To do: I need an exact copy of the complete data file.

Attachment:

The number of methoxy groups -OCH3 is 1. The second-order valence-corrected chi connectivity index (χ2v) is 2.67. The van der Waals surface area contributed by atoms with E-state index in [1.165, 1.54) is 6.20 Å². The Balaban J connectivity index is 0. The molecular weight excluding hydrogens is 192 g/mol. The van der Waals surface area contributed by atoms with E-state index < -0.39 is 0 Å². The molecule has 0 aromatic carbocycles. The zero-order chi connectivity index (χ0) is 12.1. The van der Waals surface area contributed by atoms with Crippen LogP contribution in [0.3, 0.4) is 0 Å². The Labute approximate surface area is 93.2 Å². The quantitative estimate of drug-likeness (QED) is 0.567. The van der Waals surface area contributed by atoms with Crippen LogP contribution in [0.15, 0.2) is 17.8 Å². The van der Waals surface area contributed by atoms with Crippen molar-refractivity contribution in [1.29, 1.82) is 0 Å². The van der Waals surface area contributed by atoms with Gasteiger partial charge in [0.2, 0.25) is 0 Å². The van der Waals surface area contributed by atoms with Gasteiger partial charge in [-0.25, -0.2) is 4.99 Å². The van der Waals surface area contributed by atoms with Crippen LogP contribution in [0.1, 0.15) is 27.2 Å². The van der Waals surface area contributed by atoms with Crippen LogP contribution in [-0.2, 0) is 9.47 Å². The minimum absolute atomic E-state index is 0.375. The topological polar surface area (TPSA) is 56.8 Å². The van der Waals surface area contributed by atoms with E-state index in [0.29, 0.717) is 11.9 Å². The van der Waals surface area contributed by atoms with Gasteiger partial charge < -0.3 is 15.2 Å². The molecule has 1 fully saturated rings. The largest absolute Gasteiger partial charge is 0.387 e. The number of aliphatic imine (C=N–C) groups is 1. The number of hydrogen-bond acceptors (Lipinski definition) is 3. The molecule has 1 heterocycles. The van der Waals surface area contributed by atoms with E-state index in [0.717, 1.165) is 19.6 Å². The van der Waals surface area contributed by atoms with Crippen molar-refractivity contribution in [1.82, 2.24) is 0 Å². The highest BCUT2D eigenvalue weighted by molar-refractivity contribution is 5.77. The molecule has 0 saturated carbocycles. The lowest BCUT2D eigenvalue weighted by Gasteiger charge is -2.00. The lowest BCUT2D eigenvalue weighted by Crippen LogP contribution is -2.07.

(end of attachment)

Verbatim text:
The number of methoxy groups -OCH3 is 1. The second-order valence-corrected chi connectivity index (χ2v) is 2.67. The van der Waals surface area contributed by atoms with E-state index in [1.165, 1.54) is 6.20 Å². The Balaban J connectivity index is 0. The molecular weight excluding hydrogens is 192 g/mol. The van der Waals surface area contributed by atoms with E-state index < -0.39 is 0 Å². The molecule has 0 aromatic carbocycles. The zero-order chi connectivity index (χ0) is 12.1. The van der Waals surface area contributed by atoms with Crippen LogP contribution in [0.3, 0.4) is 0 Å². The Labute approximate surface area is 93.2 Å². The quantitative estimate of drug-likeness (QED) is 0.567. The van der Waals surface area contributed by atoms with Crippen LogP contribution in [0.15, 0.2) is 17.8 Å². The van der Waals surface area contributed by atoms with Crippen molar-refractivity contribution in [1.29, 1.82) is 0 Å². The van der Waals surface area contributed by atoms with Gasteiger partial charge in [0.2, 0.25) is 0 Å². The van der Waals surface area contributed by atoms with Gasteiger partial charge in [-0.25, -0.2) is 4.99 Å². The van der Waals surface area contributed by atoms with Crippen LogP contribution in [0.1, 0.15) is 27.2 Å². The van der Waals surface area contributed by atoms with Crippen LogP contribution in [-0.2, 0) is 9.47 Å². The minimum absolute atomic E-state index is 0.375. The topological polar surface area (TPSA) is 56.8 Å². The van der Waals surface area contributed by atoms with E-state index in [0.29, 0.717) is 11.9 Å². The van der Waals surface area contributed by atoms with Gasteiger partial charge < -0.3 is 15.2 Å². The molecule has 1 fully saturated rings. The largest absolute Gasteiger partial charge is 0.387 e. The number of aliphatic imine (C=N–C) groups is 1. The number of hydrogen-bond acceptors (Lipinski definition) is 3. The molecule has 1 heterocycles. The van der Waals surface area contributed by atoms with E-state index in [0.717, 1.165) is 19.6 Å². The van der Waals surface area contributed by atoms with Crippen molar-refractivity contribution in [1.82, 2.24) is 0 Å². The highest BCUT2D eigenvalue weighted by molar-refractivity contribution is 5.77. The molecule has 0 saturated carbocycles. The lowest BCUT2D eigenvalue weighted by Gasteiger charge is -2.00. The lowest BCUT2D eigenvalue weighted by Crippen LogP contribution is -2.07.